Wednesday, March 05, 2008


Now is the season of our discontent. In short, it's TAKS season in Texas. For those of you who don't live in Texas, or who do live in Texas and don't have children, this is the time of year when we cease teaching anything new and do the old standby's of drill and kill. This is the season when the TEA and the other "powers" decide to take children who can barely do average work due to language limitations or learning differences and put them into a normal classroom to take a test that make the average student cringe. I thought this is what special education programs were supposed to avoid. I thought we were supposed to "meet the learner at their place of knowledge." But obviously, I thought wrong.

As I have stated in other places, the TEA expects, no, it DEMANDS that we the teachers who administer the TAKS, be constantly roaming the room. I have equated this in other forums to a herd of antelope being stalked by a particularly hungry lion. You can fill in the species to your own content. I can understand the TEA not wanting the administrators to grade, or surf the internet or sleep during testing. But I think it's just a bit over the top to expect us to wander aimlessly watching every scratch and scribble that kids make on their test booklets. Since Lord Knows we can't beat them, I think I have found some ways to alleviate the mind-deadening boredom of test proctoring. It's called "TAKS-ercize!"

Based on the movements initiated sometime in the last century and practiced by countless middle aged women, the idea is to incorporate dance moves as you wander around the room. But the moves must be done slooooooooooooooooooooooowly.
1. The Slide-Begin with feet together, slide the right foot slowly to the right, bring the left foot together. Cross the room and then reverse direction.
2. The Slow Chaser-Point the right toe, reach with the foot to the right, step, then bring the left foot just behind it-second position for you ballet school dropouts.
3. Mini-Lunge-Slight bend the left knee, move the right foot six inches back placing the heel on the floor, bend the left knee slightly, then release. Repeat with other leg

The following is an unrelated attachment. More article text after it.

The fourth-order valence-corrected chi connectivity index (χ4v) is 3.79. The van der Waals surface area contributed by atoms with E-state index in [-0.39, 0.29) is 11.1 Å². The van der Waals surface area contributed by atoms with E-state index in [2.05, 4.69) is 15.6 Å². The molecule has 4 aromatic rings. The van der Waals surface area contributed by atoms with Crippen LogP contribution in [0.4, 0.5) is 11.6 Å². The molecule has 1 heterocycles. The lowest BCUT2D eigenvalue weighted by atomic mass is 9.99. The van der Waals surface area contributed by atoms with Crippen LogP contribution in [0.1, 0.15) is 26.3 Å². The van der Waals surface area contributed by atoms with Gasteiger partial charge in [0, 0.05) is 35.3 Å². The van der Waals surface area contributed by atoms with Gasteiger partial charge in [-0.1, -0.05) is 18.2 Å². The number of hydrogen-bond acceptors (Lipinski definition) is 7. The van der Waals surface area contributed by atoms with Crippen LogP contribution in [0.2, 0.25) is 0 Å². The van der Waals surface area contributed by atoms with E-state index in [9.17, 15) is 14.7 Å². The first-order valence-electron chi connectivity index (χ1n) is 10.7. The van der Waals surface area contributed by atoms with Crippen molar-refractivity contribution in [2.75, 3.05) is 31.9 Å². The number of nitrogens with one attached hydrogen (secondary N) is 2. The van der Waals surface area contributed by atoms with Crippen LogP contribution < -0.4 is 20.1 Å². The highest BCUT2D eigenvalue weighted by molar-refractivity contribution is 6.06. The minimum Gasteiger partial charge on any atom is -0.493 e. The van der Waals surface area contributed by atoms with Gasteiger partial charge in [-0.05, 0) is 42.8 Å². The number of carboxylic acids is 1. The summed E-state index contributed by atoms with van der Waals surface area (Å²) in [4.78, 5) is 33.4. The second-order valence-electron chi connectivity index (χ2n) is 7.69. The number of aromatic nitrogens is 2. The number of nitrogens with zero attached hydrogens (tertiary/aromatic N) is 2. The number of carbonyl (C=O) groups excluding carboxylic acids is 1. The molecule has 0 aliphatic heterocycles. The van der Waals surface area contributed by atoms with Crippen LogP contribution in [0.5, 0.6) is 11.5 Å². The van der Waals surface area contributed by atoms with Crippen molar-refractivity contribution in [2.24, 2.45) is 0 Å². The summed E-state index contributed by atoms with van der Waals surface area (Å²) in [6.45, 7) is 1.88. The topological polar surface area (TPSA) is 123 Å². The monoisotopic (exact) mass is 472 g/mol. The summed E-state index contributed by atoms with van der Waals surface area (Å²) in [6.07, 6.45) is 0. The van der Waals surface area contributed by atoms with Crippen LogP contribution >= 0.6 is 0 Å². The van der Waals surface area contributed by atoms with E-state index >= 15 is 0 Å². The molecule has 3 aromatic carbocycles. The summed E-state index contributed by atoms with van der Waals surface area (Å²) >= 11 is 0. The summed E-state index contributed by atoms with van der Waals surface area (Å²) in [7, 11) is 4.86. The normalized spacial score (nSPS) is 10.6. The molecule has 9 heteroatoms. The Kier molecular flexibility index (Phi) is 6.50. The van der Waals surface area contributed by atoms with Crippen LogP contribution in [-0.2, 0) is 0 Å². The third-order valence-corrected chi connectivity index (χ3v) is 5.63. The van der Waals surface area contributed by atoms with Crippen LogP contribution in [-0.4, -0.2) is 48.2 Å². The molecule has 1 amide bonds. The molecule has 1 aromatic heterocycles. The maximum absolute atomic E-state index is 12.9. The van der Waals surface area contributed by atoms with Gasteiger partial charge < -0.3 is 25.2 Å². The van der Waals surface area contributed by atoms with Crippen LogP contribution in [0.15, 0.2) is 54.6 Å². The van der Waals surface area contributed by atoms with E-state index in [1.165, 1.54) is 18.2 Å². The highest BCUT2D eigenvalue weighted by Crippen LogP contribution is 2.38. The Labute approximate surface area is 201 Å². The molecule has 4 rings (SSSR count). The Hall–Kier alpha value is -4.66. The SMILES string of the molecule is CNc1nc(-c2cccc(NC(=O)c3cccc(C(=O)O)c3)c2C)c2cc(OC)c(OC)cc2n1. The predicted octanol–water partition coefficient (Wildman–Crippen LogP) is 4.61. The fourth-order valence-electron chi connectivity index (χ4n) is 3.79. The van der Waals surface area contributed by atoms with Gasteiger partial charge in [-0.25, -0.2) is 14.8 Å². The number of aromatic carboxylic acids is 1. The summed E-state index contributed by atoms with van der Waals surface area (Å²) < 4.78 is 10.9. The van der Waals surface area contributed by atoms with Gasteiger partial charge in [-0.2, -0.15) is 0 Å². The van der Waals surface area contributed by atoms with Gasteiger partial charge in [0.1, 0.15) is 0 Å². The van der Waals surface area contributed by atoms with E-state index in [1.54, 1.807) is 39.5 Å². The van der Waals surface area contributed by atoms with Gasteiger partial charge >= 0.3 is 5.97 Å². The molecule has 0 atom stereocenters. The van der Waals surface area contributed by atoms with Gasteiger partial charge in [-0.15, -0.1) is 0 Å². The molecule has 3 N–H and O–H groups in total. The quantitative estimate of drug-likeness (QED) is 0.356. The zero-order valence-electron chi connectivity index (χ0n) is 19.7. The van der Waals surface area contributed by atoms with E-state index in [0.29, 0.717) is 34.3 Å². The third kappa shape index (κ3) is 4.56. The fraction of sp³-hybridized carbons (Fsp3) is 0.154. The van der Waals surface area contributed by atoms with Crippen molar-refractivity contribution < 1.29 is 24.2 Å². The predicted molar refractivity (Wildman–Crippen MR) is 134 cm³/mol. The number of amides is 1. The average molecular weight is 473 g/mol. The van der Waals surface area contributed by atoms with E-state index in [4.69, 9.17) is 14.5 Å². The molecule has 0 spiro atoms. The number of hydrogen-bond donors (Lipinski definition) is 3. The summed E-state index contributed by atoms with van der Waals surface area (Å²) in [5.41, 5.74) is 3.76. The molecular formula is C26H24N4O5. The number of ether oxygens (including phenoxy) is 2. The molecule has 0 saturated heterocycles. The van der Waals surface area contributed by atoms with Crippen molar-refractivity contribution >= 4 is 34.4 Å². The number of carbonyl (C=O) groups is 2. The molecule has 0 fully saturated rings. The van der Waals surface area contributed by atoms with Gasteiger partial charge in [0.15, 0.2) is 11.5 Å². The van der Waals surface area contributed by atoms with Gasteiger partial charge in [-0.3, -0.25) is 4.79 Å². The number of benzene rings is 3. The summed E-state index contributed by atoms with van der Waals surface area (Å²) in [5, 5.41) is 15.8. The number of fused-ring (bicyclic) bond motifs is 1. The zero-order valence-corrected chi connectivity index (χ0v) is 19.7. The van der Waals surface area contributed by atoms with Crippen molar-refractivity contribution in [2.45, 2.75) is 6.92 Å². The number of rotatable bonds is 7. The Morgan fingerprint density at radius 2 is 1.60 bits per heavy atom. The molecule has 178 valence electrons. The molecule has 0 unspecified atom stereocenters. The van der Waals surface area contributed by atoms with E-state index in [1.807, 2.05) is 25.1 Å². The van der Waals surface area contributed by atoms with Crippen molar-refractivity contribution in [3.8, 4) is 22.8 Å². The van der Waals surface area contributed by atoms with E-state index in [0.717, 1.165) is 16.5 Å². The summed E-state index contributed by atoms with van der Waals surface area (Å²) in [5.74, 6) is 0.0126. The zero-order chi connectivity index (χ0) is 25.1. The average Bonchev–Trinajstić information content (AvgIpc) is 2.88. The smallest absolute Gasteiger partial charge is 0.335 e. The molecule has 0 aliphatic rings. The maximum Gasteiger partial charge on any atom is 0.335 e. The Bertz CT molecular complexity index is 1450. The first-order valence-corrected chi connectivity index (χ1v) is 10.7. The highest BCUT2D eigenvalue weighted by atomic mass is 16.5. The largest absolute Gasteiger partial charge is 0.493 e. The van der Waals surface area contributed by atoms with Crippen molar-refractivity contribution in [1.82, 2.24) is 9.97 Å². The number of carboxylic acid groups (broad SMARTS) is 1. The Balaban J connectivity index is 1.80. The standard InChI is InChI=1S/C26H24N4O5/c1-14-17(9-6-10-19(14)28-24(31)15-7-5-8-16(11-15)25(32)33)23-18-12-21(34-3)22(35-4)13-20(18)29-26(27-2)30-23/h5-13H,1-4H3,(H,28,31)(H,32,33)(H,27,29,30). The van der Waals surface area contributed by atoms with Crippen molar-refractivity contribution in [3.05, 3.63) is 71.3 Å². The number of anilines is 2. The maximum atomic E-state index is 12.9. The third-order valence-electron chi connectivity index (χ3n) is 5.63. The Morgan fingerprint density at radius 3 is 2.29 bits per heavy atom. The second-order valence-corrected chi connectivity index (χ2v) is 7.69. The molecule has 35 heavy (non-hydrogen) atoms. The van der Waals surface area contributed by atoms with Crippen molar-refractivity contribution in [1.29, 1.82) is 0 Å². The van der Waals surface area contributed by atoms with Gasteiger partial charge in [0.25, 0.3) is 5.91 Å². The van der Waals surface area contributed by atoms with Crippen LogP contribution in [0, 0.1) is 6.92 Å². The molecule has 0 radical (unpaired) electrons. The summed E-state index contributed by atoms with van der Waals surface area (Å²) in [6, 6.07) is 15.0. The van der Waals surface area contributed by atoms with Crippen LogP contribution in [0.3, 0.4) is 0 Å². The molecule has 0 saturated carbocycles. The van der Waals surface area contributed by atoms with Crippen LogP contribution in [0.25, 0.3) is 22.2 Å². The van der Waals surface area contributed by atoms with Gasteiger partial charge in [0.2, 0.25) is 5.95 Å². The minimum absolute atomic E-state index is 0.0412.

4. The Pickup-Walk as you normal do, step forward but slowly push with your toe on the back foot. Change weight to your front foot and push the heel up about six inches.
5. Slow Grapevine-For those of you who know how to do the Grapevine step, do it slowly and with little steps. It's too complex to describe here.
6. Relevees-Slight raise up on your toes and then back down. Change the position of your feet to work different muscles.

I have to admit, I actually did some of these steps today. The kids never noticed, except for this one girl who is actually in one of my classes and who more or less expects this kind of behavior. For more ambitious folks here are some other ideas

1. Pick Up Sticks-Drop all the pencils and pick them up one by one. (note-not to be done with cleavage baring apparel or if you are over sixty.) For those living in warmer areas, consider picking them up with your toes.
2. Pencil Sharpener Lunge-(note-required equipment-an electric sharpener) Stand away from the sharpener. Take the pencil and jab it into the sharpner as you lunge. Change pencils and change legs.
3. Reverse Arm Raises-Lean against a desk, lower your body and push up with your arms. Don't overdo it.
4. Leg lifts-Stand behind podium or chair and lift you leg behind, alternating legs.
5. Dictionary/Thesaurus Armcurls-Use whatever reference material and use it as counterweight for armcurls. This will also visually reinforce the idea that knowledge makes you strong.

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